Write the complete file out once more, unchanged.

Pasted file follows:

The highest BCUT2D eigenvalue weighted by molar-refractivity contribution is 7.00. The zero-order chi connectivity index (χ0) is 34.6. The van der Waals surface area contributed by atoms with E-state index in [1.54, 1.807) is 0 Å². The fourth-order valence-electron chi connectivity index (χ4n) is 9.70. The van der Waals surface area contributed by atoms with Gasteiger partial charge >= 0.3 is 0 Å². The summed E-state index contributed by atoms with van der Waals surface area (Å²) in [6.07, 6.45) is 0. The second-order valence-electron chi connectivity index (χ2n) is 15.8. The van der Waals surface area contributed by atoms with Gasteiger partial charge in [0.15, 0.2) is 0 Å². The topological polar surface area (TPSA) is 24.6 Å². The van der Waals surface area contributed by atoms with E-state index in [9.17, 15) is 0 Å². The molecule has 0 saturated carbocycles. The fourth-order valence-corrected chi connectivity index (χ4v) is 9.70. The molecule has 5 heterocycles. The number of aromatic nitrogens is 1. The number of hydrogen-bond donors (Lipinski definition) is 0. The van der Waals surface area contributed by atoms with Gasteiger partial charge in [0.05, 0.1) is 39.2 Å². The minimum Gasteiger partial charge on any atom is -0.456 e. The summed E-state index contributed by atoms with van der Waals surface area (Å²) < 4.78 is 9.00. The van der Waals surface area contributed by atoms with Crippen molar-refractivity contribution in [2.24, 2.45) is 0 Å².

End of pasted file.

The highest BCUT2D eigenvalue weighted by molar-refractivity contribution is 7.00. The zero-order chi connectivity index (χ0) is 34.6. The van der Waals surface area contributed by atoms with E-state index in [1.54, 1.807) is 0 Å². The fourth-order valence-electron chi connectivity index (χ4n) is 9.70. The van der Waals surface area contributed by atoms with Gasteiger partial charge >= 0.3 is 0 Å². The summed E-state index contributed by atoms with van der Waals surface area (Å²) in [6.07, 6.45) is 0. The second-order valence-electron chi connectivity index (χ2n) is 15.8. The van der Waals surface area contributed by atoms with Gasteiger partial charge in [0.15, 0.2) is 0 Å². The topological polar surface area (TPSA) is 24.6 Å². The van der Waals surface area contributed by atoms with E-state index in [9.17, 15) is 0 Å². The molecule has 0 saturated carbocycles. The fourth-order valence-corrected chi connectivity index (χ4v) is 9.70. The molecule has 5 heterocycles. The number of aromatic nitrogens is 1. The number of hydrogen-bond donors (Lipinski definition) is 0. The van der Waals surface area contributed by atoms with Gasteiger partial charge in [0.05, 0.1) is 39.2 Å². The minimum Gasteiger partial charge on any atom is -0.456 e. The summed E-state index contributed by atoms with van der Waals surface area (Å²) < 4.78 is 9.00. The van der Waals surface area contributed by atoms with Crippen molar-refractivity contribution in [2.24, 2.45) is 0 Å².